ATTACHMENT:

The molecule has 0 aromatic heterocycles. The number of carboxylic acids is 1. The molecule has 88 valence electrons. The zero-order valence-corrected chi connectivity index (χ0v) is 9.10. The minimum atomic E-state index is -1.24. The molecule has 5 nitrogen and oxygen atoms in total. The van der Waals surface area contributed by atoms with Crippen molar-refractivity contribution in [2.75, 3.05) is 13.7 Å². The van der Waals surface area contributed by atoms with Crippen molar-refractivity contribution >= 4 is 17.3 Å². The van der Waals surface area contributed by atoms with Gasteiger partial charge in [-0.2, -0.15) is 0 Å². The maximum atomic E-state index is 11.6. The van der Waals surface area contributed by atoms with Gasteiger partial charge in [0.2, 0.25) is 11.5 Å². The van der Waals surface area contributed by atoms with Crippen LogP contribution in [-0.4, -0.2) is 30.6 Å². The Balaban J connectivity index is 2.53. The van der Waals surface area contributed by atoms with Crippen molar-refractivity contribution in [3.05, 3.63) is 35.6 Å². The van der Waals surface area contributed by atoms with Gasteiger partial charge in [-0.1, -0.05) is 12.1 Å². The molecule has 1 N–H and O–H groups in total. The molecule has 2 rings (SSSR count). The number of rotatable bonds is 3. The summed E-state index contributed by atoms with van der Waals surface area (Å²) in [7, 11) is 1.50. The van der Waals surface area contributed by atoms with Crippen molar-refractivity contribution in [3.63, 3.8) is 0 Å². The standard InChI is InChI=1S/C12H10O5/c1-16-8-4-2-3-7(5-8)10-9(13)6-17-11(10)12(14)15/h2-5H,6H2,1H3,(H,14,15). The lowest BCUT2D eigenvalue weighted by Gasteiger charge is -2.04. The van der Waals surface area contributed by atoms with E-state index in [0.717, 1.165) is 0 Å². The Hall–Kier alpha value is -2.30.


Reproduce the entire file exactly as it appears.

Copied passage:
The molecule has 0 aromatic heterocycles. The number of carboxylic acids is 1. The molecule has 88 valence electrons. The zero-order valence-corrected chi connectivity index (χ0v) is 9.10. The minimum atomic E-state index is -1.24. The molecule has 5 nitrogen and oxygen atoms in total. The van der Waals surface area contributed by atoms with Crippen molar-refractivity contribution in [2.75, 3.05) is 13.7 Å². The van der Waals surface area contributed by atoms with Crippen molar-refractivity contribution >= 4 is 17.3 Å². The van der Waals surface area contributed by atoms with Gasteiger partial charge in [-0.2, -0.15) is 0 Å². The maximum atomic E-state index is 11.6. The van der Waals surface area contributed by atoms with Gasteiger partial charge in [0.2, 0.25) is 11.5 Å². The van der Waals surface area contributed by atoms with Crippen LogP contribution in [-0.4, -0.2) is 30.6 Å². The Balaban J connectivity index is 2.53. The van der Waals surface area contributed by atoms with Crippen molar-refractivity contribution in [3.05, 3.63) is 35.6 Å². The van der Waals surface area contributed by atoms with Gasteiger partial charge in [-0.1, -0.05) is 12.1 Å². The molecule has 1 N–H and O–H groups in total. The molecule has 2 rings (SSSR count). The number of rotatable bonds is 3. The summed E-state index contributed by atoms with van der Waals surface area (Å²) in [7, 11) is 1.50. The van der Waals surface area contributed by atoms with Crippen molar-refractivity contribution in [3.63, 3.8) is 0 Å². The standard InChI is InChI=1S/C12H10O5/c1-16-8-4-2-3-7(5-8)10-9(13)6-17-11(10)12(14)15/h2-5H,6H2,1H3,(H,14,15). The lowest BCUT2D eigenvalue weighted by Gasteiger charge is -2.04. The van der Waals surface area contributed by atoms with E-state index in [0.717, 1.165) is 0 Å². The Hall–Kier alpha value is -2.30.